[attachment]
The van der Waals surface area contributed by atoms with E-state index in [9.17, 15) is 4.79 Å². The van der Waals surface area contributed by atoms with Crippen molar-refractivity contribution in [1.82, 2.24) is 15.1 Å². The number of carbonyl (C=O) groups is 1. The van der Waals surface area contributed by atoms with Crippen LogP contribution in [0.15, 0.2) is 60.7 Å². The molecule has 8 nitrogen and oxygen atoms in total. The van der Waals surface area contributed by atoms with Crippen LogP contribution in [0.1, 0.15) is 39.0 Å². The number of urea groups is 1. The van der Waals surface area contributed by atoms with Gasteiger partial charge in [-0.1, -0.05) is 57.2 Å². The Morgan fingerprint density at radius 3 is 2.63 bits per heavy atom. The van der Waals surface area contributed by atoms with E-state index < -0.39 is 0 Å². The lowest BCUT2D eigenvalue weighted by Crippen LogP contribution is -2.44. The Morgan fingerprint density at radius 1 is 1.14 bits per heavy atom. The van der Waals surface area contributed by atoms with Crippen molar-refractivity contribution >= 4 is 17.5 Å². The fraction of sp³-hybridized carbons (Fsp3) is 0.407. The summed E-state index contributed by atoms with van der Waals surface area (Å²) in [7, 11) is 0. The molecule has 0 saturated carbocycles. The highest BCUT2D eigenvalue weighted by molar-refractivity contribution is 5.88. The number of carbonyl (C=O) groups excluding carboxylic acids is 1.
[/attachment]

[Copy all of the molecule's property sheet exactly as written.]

The van der Waals surface area contributed by atoms with E-state index in [9.17, 15) is 4.79 Å². The van der Waals surface area contributed by atoms with Crippen molar-refractivity contribution in [1.82, 2.24) is 15.1 Å². The number of carbonyl (C=O) groups is 1. The van der Waals surface area contributed by atoms with Crippen LogP contribution in [0.15, 0.2) is 60.7 Å². The molecule has 8 nitrogen and oxygen atoms in total. The van der Waals surface area contributed by atoms with Crippen LogP contribution in [0.1, 0.15) is 39.0 Å². The number of urea groups is 1. The van der Waals surface area contributed by atoms with Gasteiger partial charge in [-0.1, -0.05) is 57.2 Å². The Morgan fingerprint density at radius 3 is 2.63 bits per heavy atom. The van der Waals surface area contributed by atoms with E-state index < -0.39 is 0 Å². The lowest BCUT2D eigenvalue weighted by Crippen LogP contribution is -2.44. The Morgan fingerprint density at radius 1 is 1.14 bits per heavy atom. The van der Waals surface area contributed by atoms with Crippen molar-refractivity contribution >= 4 is 17.5 Å². The fraction of sp³-hybridized carbons (Fsp3) is 0.407. The summed E-state index contributed by atoms with van der Waals surface area (Å²) in [7, 11) is 0. The molecule has 0 saturated carbocycles. The highest BCUT2D eigenvalue weighted by molar-refractivity contribution is 5.88. The number of carbonyl (C=O) groups excluding carboxylic acids is 1.